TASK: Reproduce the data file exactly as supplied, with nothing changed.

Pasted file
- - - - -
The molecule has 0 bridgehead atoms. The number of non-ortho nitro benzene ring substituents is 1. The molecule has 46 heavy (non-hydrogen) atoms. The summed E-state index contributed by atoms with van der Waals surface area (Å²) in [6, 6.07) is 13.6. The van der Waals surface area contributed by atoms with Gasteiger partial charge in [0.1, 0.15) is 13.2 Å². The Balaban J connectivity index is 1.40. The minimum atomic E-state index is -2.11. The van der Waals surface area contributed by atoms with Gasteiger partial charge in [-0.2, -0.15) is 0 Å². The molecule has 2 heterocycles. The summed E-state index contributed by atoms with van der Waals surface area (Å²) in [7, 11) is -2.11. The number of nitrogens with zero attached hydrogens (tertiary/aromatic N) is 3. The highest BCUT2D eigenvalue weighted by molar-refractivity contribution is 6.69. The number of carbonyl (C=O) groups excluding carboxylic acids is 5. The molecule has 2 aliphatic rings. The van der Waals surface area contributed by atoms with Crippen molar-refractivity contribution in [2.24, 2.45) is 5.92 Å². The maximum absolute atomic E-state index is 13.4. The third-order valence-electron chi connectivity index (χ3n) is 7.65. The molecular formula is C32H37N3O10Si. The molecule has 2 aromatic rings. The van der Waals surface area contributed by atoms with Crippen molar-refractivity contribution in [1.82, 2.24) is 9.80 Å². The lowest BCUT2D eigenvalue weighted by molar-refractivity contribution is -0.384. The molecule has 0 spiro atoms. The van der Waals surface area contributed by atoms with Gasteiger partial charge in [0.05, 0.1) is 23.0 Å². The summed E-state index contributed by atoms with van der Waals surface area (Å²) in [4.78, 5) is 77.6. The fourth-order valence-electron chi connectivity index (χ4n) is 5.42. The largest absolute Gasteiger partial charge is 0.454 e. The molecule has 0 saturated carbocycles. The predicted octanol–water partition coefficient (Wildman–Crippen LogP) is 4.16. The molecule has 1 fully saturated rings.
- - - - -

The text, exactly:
The molecule has 0 bridgehead atoms. The number of non-ortho nitro benzene ring substituents is 1. The molecule has 46 heavy (non-hydrogen) atoms. The summed E-state index contributed by atoms with van der Waals surface area (Å²) in [6, 6.07) is 13.6. The van der Waals surface area contributed by atoms with Gasteiger partial charge in [0.1, 0.15) is 13.2 Å². The Balaban J connectivity index is 1.40. The minimum atomic E-state index is -2.11. The van der Waals surface area contributed by atoms with Gasteiger partial charge in [-0.2, -0.15) is 0 Å². The molecule has 2 heterocycles. The summed E-state index contributed by atoms with van der Waals surface area (Å²) in [7, 11) is -2.11. The number of nitrogens with zero attached hydrogens (tertiary/aromatic N) is 3. The highest BCUT2D eigenvalue weighted by molar-refractivity contribution is 6.69. The number of carbonyl (C=O) groups excluding carboxylic acids is 5. The molecule has 2 aliphatic rings. The van der Waals surface area contributed by atoms with Crippen molar-refractivity contribution in [2.24, 2.45) is 5.92 Å². The maximum absolute atomic E-state index is 13.4. The third-order valence-electron chi connectivity index (χ3n) is 7.65. The molecular formula is C32H37N3O10Si. The molecule has 2 aromatic rings. The van der Waals surface area contributed by atoms with Crippen molar-refractivity contribution in [1.82, 2.24) is 9.80 Å². The lowest BCUT2D eigenvalue weighted by molar-refractivity contribution is -0.384. The molecule has 0 spiro atoms. The van der Waals surface area contributed by atoms with Gasteiger partial charge in [0.05, 0.1) is 23.0 Å². The summed E-state index contributed by atoms with van der Waals surface area (Å²) in [4.78, 5) is 77.6. The fourth-order valence-electron chi connectivity index (χ4n) is 5.42. The largest absolute Gasteiger partial charge is 0.454 e. The molecule has 0 saturated carbocycles. The predicted octanol–water partition coefficient (Wildman–Crippen LogP) is 4.16. The molecule has 1 fully saturated rings.